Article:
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What is REALLY up at Sailnet?
Sorry to see so much speculation... things are tought but getting better by the day. They''re not however, so dire or even as planned as some believe.
The short version is that we''re a small company, as cash-constrained as any other in the current economy. For those of you who haven''t noticed, it''s tough out there ;-) Add the reality of being in an business where every purchase is discretionary and you have to be extremely careful. In our case, we tried to manage our inventory with the idea of moving everything at the end of August and the curse of a very slow summer. We were probably too cautious. We''re working to correct that... but part of the solution is realizing that we can''t be everything to everybody and trying to eliminate those lines/products that don''t move well or are redundant. You''ll see some serious sales as we make those changes.
That said, we''re managing our way thru what is a huge transition for the company. In the past two months we''ve closed a warehouse, moved 5 tractor trailer loads of inventory and fixtures, opened a new warehouse, moved all our people to a new building (co-located with the warehouse), moved the call center and customer service twice and sold off the mfg business. Tomorrow we''ll be down for about an hour 4:30p to 5:30p while we move the last bit, the servers. We certainly didn''t plan for all the fallout but it is what it is and we''re managing our way through it.
Much has been said about an ACD and booting people off the phone and all that. It simply isn''t true. We''re just not that sophisticated. Our phone switch is a plain vanilla ATT Merlin and we rely on a vendor to maintain it. Some of the phone problems can be traced to trying to maintain two locations on equipment not designed for the task. Hopefully that will all end by the end of this week as everyone comes under one roof and the "patches" go away.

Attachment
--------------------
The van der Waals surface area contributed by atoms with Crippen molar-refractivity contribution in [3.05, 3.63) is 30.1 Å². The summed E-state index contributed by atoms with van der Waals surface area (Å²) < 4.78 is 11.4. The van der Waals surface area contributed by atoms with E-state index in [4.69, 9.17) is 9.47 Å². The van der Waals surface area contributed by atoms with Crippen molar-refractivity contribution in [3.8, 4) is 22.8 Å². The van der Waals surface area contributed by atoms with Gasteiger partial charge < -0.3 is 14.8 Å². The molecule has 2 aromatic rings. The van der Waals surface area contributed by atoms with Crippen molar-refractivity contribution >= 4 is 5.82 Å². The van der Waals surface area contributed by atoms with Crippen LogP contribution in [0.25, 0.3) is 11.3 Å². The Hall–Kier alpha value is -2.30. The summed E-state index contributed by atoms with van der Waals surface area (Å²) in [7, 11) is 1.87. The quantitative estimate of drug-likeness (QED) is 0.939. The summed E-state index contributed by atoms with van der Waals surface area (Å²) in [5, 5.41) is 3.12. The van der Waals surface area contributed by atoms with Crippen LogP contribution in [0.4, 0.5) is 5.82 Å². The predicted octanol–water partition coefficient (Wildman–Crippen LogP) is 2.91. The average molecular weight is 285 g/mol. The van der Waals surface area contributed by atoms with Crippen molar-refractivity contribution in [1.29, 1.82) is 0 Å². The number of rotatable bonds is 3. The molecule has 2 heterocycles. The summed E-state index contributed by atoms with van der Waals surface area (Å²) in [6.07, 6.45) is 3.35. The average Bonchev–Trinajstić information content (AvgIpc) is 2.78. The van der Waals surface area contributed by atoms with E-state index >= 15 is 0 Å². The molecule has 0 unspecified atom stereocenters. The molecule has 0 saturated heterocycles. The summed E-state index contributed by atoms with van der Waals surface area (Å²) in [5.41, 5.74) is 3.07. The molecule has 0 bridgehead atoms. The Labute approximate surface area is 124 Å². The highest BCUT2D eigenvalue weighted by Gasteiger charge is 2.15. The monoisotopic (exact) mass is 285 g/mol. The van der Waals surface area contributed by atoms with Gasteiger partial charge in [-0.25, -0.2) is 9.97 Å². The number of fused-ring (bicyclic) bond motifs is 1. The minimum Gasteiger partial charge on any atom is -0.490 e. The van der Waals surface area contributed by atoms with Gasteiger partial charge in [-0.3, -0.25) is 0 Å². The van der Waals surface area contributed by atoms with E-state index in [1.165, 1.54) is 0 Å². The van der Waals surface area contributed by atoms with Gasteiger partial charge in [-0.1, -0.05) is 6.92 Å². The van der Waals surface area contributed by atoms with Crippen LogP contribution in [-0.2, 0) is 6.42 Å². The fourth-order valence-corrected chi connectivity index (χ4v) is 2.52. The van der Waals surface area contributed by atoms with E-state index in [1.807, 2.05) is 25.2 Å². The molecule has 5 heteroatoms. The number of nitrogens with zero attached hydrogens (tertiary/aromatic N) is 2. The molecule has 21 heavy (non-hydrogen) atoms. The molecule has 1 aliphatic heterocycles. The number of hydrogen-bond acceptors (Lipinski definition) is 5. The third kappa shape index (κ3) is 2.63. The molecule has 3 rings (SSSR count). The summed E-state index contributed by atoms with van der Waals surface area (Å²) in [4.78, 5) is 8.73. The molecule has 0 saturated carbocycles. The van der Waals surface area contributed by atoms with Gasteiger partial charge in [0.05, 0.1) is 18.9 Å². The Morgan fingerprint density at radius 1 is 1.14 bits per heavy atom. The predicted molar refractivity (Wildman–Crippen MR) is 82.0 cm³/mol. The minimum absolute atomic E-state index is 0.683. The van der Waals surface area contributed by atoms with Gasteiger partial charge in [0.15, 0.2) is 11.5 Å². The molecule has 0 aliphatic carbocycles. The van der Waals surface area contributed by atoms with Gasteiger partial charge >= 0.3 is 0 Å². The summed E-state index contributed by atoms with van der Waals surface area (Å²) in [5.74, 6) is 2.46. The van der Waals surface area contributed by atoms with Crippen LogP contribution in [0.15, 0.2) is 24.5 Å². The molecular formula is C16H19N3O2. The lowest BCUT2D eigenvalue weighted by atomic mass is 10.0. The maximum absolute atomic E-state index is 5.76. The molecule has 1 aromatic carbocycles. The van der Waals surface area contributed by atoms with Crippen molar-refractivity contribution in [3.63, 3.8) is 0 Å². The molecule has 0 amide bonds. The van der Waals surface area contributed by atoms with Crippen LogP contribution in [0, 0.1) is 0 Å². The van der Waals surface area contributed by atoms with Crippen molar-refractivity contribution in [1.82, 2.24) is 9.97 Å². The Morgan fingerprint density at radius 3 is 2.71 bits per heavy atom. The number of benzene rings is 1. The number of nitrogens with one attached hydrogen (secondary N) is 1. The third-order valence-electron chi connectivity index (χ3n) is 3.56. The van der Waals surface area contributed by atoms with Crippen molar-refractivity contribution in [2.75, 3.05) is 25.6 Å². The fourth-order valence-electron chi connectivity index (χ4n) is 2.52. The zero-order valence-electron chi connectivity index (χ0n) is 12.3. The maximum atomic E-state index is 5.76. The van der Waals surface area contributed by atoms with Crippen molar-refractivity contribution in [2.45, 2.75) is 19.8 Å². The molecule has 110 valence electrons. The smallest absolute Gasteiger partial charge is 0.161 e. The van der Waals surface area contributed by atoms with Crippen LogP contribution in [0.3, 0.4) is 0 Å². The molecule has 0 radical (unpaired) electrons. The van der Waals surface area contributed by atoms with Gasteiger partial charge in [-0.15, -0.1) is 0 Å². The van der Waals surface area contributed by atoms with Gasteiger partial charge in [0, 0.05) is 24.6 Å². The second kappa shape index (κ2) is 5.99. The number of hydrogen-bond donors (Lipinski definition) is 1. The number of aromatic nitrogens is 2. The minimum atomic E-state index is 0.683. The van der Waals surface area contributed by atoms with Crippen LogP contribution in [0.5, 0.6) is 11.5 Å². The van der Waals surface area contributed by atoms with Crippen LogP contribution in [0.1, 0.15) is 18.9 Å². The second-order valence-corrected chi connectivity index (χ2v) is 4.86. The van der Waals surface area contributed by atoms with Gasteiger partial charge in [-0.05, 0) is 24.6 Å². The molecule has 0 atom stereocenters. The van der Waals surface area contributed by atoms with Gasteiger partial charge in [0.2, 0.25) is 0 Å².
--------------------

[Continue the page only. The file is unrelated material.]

As for customer service, it has been a challenge due to these changes. They have been overwhelmed. We''ve also taken a hard look at what our customers expect and how to best meet those expectations. We believe that we can offer three things people want: 1) low prices, 2) free freight and 3) No sales tax. The quid pro quo is that we can''t offer Ritz Carlton Service when we''re charging Hampton Inn prices. Take a look at Amazon, you won''t find a phone number anywhere on their site.
We aren''t going that far, but we are striving to offer reasonable service that is balanced with our pricing. Paying for a customer to call every day, or speed dial an 800# just doesn''t make sense. There''s no margin in that business. So, to be fair to all our customers as well as ourselves we''ve taken the steps of changing the customer service interface. We''re going to ensure that each customer gets their issue addressed in the order they contacted us. We''ve also implemented a call management db so each issue is logged and tracked. Calls will be routed to a voice mail box and our goal is to provide an answer within one business day. Our preferred method of contact will be email as it''s faster and more cost-effective. We also have CSRs on email who work later hours so the response time is often shorter. We''ve redesigned the Customer Service web interface so it''s more efficient and hopefully easier for the customers.
We''re making all these changes because we plan to be around for a very long time. The business has to make sense and that means being rational about the price/service equation. We believe our customers will understand and support that transition as it unfolds.
FWIW, my email is email@example.com If you''ve got a question then feel free to email me and get the direct answer.